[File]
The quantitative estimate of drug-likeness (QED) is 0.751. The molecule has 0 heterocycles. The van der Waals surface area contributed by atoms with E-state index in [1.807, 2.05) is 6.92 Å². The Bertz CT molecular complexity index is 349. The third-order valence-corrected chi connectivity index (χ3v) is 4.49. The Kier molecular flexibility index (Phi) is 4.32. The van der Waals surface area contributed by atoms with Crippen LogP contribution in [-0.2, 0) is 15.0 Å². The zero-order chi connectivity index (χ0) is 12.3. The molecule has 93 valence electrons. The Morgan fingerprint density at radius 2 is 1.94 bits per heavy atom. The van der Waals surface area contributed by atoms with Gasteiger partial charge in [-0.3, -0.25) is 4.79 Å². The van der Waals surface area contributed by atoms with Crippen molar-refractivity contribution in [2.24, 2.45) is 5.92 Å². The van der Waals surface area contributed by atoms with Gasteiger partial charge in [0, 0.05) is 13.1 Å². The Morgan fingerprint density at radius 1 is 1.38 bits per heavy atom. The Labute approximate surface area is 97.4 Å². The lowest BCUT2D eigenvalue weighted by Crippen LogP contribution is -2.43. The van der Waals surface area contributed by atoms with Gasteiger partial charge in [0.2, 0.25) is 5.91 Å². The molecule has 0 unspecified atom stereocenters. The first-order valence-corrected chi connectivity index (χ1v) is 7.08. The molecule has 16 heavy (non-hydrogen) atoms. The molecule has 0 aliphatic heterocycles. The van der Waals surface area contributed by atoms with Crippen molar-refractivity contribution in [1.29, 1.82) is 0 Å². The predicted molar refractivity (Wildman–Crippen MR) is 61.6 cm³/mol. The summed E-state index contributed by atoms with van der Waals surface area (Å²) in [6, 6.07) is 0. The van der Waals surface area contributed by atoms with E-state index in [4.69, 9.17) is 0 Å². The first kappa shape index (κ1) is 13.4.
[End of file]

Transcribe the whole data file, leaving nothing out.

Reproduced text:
The quantitative estimate of drug-likeness (QED) is 0.751. The molecule has 0 heterocycles. The van der Waals surface area contributed by atoms with E-state index in [1.807, 2.05) is 6.92 Å². The Bertz CT molecular complexity index is 349. The third-order valence-corrected chi connectivity index (χ3v) is 4.49. The Kier molecular flexibility index (Phi) is 4.32. The van der Waals surface area contributed by atoms with Crippen LogP contribution in [-0.2, 0) is 15.0 Å². The zero-order chi connectivity index (χ0) is 12.3. The molecule has 93 valence electrons. The Morgan fingerprint density at radius 2 is 1.94 bits per heavy atom. The van der Waals surface area contributed by atoms with Gasteiger partial charge in [-0.3, -0.25) is 4.79 Å². The van der Waals surface area contributed by atoms with Crippen molar-refractivity contribution in [2.24, 2.45) is 5.92 Å². The van der Waals surface area contributed by atoms with Gasteiger partial charge in [0, 0.05) is 13.1 Å². The Morgan fingerprint density at radius 1 is 1.38 bits per heavy atom. The Labute approximate surface area is 97.4 Å². The lowest BCUT2D eigenvalue weighted by Crippen LogP contribution is -2.43. The van der Waals surface area contributed by atoms with Gasteiger partial charge in [0.2, 0.25) is 5.91 Å². The molecule has 0 unspecified atom stereocenters. The first-order valence-corrected chi connectivity index (χ1v) is 7.08. The molecule has 16 heavy (non-hydrogen) atoms. The molecule has 0 aliphatic heterocycles. The van der Waals surface area contributed by atoms with Crippen molar-refractivity contribution in [1.29, 1.82) is 0 Å². The predicted molar refractivity (Wildman–Crippen MR) is 61.6 cm³/mol. The summed E-state index contributed by atoms with van der Waals surface area (Å²) in [6, 6.07) is 0. The van der Waals surface area contributed by atoms with E-state index in [4.69, 9.17) is 0 Å². The first kappa shape index (κ1) is 13.4.